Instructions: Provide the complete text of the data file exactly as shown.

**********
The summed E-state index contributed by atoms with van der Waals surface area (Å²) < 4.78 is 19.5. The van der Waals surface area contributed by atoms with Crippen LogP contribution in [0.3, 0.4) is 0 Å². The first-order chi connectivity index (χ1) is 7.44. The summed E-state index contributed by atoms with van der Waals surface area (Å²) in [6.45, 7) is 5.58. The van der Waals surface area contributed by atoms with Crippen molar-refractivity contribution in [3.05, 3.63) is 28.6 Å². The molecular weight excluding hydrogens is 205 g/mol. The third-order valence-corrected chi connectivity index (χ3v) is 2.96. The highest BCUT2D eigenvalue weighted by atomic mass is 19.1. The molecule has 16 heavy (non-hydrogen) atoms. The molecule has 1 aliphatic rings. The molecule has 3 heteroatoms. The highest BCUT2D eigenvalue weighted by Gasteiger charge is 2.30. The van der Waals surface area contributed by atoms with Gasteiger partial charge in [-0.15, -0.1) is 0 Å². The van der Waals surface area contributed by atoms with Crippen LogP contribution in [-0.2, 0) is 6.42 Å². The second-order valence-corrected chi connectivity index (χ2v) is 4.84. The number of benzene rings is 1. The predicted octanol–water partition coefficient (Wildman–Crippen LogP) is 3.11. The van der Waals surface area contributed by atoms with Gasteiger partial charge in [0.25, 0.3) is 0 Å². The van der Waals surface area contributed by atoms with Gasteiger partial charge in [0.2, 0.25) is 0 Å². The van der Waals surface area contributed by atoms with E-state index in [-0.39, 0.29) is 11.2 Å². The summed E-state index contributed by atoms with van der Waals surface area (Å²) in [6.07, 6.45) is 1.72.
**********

The summed E-state index contributed by atoms with van der Waals surface area (Å²) < 4.78 is 19.5. The van der Waals surface area contributed by atoms with Crippen LogP contribution in [0.3, 0.4) is 0 Å². The first-order chi connectivity index (χ1) is 7.44. The summed E-state index contributed by atoms with van der Waals surface area (Å²) in [6.45, 7) is 5.58. The van der Waals surface area contributed by atoms with Crippen molar-refractivity contribution in [3.05, 3.63) is 28.6 Å². The molecular weight excluding hydrogens is 205 g/mol. The third-order valence-corrected chi connectivity index (χ3v) is 2.96. The highest BCUT2D eigenvalue weighted by atomic mass is 19.1. The molecule has 16 heavy (non-hydrogen) atoms. The molecule has 1 aliphatic rings. The molecule has 3 heteroatoms. The highest BCUT2D eigenvalue weighted by Gasteiger charge is 2.30. The van der Waals surface area contributed by atoms with Gasteiger partial charge in [-0.15, -0.1) is 0 Å². The van der Waals surface area contributed by atoms with Crippen LogP contribution in [-0.2, 0) is 6.42 Å². The second-order valence-corrected chi connectivity index (χ2v) is 4.84. The number of benzene rings is 1. The predicted octanol–water partition coefficient (Wildman–Crippen LogP) is 3.11. The van der Waals surface area contributed by atoms with Gasteiger partial charge in [0.25, 0.3) is 0 Å². The van der Waals surface area contributed by atoms with Gasteiger partial charge in [0.2, 0.25) is 0 Å². The van der Waals surface area contributed by atoms with E-state index in [-0.39, 0.29) is 11.2 Å². The summed E-state index contributed by atoms with van der Waals surface area (Å²) in [6.07, 6.45) is 1.72.